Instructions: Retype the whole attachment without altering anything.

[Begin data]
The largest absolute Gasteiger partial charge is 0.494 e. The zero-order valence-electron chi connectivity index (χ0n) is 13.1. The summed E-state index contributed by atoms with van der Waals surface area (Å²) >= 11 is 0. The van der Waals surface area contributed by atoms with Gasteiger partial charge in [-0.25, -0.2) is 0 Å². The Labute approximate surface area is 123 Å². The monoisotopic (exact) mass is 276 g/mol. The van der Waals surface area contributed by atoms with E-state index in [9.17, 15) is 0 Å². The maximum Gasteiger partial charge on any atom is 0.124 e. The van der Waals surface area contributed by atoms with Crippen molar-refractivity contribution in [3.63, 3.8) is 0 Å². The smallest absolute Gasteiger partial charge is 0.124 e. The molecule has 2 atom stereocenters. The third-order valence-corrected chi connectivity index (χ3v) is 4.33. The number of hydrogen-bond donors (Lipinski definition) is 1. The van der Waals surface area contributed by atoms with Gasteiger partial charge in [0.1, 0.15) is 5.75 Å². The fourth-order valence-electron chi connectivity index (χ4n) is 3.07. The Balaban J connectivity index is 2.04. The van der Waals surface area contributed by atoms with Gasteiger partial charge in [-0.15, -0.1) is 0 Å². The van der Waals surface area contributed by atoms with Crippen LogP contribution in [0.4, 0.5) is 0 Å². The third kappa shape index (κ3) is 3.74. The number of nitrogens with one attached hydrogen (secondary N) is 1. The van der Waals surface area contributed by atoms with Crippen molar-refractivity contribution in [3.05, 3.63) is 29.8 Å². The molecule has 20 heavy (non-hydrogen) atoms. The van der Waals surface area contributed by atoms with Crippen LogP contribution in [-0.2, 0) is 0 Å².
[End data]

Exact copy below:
The largest absolute Gasteiger partial charge is 0.494 e. The zero-order valence-electron chi connectivity index (χ0n) is 13.1. The summed E-state index contributed by atoms with van der Waals surface area (Å²) >= 11 is 0. The van der Waals surface area contributed by atoms with Gasteiger partial charge in [-0.25, -0.2) is 0 Å². The Labute approximate surface area is 123 Å². The monoisotopic (exact) mass is 276 g/mol. The van der Waals surface area contributed by atoms with E-state index in [9.17, 15) is 0 Å². The maximum Gasteiger partial charge on any atom is 0.124 e. The van der Waals surface area contributed by atoms with Crippen molar-refractivity contribution in [3.63, 3.8) is 0 Å². The smallest absolute Gasteiger partial charge is 0.124 e. The molecule has 2 atom stereocenters. The third-order valence-corrected chi connectivity index (χ3v) is 4.33. The number of hydrogen-bond donors (Lipinski definition) is 1. The van der Waals surface area contributed by atoms with Gasteiger partial charge in [0.1, 0.15) is 5.75 Å². The fourth-order valence-electron chi connectivity index (χ4n) is 3.07. The Balaban J connectivity index is 2.04. The van der Waals surface area contributed by atoms with Gasteiger partial charge in [-0.15, -0.1) is 0 Å². The van der Waals surface area contributed by atoms with Crippen LogP contribution in [0.4, 0.5) is 0 Å². The third kappa shape index (κ3) is 3.74. The number of nitrogens with one attached hydrogen (secondary N) is 1. The van der Waals surface area contributed by atoms with Crippen molar-refractivity contribution in [3.05, 3.63) is 29.8 Å². The molecule has 20 heavy (non-hydrogen) atoms. The van der Waals surface area contributed by atoms with Crippen LogP contribution in [-0.2, 0) is 0 Å².